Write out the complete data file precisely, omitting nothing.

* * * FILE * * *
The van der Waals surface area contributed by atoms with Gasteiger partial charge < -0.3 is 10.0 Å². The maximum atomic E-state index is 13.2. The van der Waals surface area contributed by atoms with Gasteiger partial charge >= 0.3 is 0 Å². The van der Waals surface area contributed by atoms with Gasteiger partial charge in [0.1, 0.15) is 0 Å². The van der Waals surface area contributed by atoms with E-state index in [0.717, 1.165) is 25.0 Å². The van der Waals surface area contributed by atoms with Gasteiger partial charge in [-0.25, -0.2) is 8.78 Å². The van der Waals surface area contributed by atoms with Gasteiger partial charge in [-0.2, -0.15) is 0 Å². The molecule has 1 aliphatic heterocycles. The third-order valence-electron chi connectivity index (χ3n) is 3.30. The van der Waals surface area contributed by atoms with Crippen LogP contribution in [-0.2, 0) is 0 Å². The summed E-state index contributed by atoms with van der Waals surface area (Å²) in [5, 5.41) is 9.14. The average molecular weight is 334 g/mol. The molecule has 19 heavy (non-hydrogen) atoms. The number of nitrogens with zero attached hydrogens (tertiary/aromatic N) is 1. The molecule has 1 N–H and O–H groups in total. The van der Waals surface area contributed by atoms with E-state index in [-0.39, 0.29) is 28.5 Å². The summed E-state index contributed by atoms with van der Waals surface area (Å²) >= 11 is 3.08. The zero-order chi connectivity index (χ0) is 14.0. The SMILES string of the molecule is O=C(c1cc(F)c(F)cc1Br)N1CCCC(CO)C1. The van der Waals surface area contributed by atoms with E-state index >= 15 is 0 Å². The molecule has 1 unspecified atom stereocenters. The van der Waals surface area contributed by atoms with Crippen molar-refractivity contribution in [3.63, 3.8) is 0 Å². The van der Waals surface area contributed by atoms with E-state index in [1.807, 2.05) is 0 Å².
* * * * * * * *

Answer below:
The van der Waals surface area contributed by atoms with Gasteiger partial charge < -0.3 is 10.0 Å². The maximum atomic E-state index is 13.2. The van der Waals surface area contributed by atoms with Gasteiger partial charge >= 0.3 is 0 Å². The van der Waals surface area contributed by atoms with Gasteiger partial charge in [0.1, 0.15) is 0 Å². The van der Waals surface area contributed by atoms with E-state index in [0.717, 1.165) is 25.0 Å². The van der Waals surface area contributed by atoms with Gasteiger partial charge in [-0.25, -0.2) is 8.78 Å². The van der Waals surface area contributed by atoms with Gasteiger partial charge in [-0.2, -0.15) is 0 Å². The molecule has 1 aliphatic heterocycles. The third-order valence-electron chi connectivity index (χ3n) is 3.30. The van der Waals surface area contributed by atoms with Crippen LogP contribution in [-0.2, 0) is 0 Å². The summed E-state index contributed by atoms with van der Waals surface area (Å²) in [5, 5.41) is 9.14. The average molecular weight is 334 g/mol. The molecule has 19 heavy (non-hydrogen) atoms. The number of nitrogens with zero attached hydrogens (tertiary/aromatic N) is 1. The molecule has 1 N–H and O–H groups in total. The van der Waals surface area contributed by atoms with E-state index in [-0.39, 0.29) is 28.5 Å². The summed E-state index contributed by atoms with van der Waals surface area (Å²) >= 11 is 3.08. The zero-order chi connectivity index (χ0) is 14.0. The SMILES string of the molecule is O=C(c1cc(F)c(F)cc1Br)N1CCCC(CO)C1. The van der Waals surface area contributed by atoms with E-state index >= 15 is 0 Å². The molecule has 1 unspecified atom stereocenters. The van der Waals surface area contributed by atoms with Crippen molar-refractivity contribution in [3.63, 3.8) is 0 Å². The van der Waals surface area contributed by atoms with E-state index in [1.807, 2.05) is 0 Å².